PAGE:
I taught a class on two-handed use of partisan, which was great fun, and for my money, is the most elegant polearm of all. But perhaps one of the most unusual, and well-received, classes, was Christian Cameron’s partisan and rotella class. This weapon combination was taught by Marozzo and Manciolino, and is recorded in 15th c judicial duels. It seems to have been a conscious effort by Italian fencers, influenced by the Humanist fascination with antiquity, to fight in a fashion they imagined would have been used by Achilles and Hector. In essence, it is a reconstructed martial art — 16th century style! Christian, who is a renowned researcher in Ancient Greek fighting arts made a point of showing how Marozzo’s play corresponds to their own reconstruction from vase art. It was a fascinating demonstration, and many people loved playing hoplite — so many that we now have some interesting ideas about an “Oplomachia” track (a “School of the Soldier”) for WMAW. I won’t say more now, besides, anyone know where we can get a few dozen pikes?
Each night after dinner, we opened the gym to two hours of free-fighting that saw probably thirty or so people trying their hand at what they had learned that day. While most fighters wielded sword alone, sword and buckler or two-handed sword, a surprising number of folks decided to try their hand at partisan, and partisan and rotella…and to our horror, a few rapiers wandered onto the floor.
We don’t hold tournaments at WMAW, but we usually do some sort of low-key, friendly competition at the off-year event, and this year no exception: a three round tournament that included both judged and self-judged components, with a rule-set derived from the hints provided in Manciolino (1531) and the Anonimo Bolognese (c.1550).
This is informal combat at arms, was fought in three rounds:
A self-judged Challenge Round with spada solo;
A self-judged, Challenge Round with sword and any companion weapon or longsword;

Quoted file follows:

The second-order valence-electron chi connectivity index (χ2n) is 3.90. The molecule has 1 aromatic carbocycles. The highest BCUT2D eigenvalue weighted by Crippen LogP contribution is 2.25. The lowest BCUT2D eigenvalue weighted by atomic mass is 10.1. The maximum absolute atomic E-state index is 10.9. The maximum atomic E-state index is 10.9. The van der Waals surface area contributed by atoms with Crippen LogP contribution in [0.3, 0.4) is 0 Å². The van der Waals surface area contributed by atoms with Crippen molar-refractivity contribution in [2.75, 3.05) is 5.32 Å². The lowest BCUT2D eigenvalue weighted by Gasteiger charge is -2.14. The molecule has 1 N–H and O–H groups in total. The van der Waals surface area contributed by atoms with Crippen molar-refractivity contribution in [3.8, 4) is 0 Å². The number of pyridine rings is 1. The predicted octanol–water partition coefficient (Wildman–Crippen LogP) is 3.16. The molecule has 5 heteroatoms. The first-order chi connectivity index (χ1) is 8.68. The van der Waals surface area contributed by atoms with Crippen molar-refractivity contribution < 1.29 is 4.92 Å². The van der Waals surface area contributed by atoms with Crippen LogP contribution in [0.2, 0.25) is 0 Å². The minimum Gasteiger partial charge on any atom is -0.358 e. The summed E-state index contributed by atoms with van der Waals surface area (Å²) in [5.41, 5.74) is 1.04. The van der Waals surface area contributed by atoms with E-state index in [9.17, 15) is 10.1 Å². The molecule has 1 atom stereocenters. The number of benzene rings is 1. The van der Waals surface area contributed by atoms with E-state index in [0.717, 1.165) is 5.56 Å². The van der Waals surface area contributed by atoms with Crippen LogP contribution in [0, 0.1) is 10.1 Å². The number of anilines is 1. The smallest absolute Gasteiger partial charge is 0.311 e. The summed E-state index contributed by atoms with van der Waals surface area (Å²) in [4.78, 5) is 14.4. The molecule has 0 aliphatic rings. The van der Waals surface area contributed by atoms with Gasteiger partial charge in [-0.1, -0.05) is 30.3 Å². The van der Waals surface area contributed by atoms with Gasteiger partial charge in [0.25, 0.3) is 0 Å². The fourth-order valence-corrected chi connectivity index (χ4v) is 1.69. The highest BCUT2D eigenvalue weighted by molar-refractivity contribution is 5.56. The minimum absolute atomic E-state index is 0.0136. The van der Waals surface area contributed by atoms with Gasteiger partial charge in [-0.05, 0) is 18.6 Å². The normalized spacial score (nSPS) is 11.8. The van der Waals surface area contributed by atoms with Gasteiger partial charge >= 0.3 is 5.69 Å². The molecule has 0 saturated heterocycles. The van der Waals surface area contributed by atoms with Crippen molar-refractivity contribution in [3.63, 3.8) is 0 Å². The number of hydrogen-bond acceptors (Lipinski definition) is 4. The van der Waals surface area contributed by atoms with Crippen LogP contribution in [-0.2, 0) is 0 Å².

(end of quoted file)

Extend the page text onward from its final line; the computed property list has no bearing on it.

A judged Final Round
We have used this format at two previous “off year” events: You challenge someone to combat, each with your agreed upon weapons, and report your score to the Recorder of Deeds. Each round is 45 minutes long, so the more fights you get, the better your chances to advance!
What was different this year is that each bout was fought to a total of 5 points scored against one person, using the following scoring system, adapted from Antonio Manciolino and the Anonimo Bolognese:
The entire body is a target;
Cuts or Thrusts to the Head counts for three points;
Cuts or Thrusts to the Sword Arm or Leg counts for two points;
All other blows, including pommel strikes to the face, count for one point;
A throw that leaves the thrower standing is a victory. (“If you lift your opponent from the ground, you will be considered victorious.”);
After being hit, you have the time of one pass to strike back one blow at your opponent in order to redeem your honor.
When the bout was over, the Marshal scored the fight, using the following metrics:
Overall Victor receives 2 pts;
If the Victor was not struck, he or she receives 1 pt additional;
The person who scored the first blow receives 1 pt;
If there were any double hits during the match, both parties lose 1 pt.
Therefore, in any match a combatant could score between 4 and -1 points.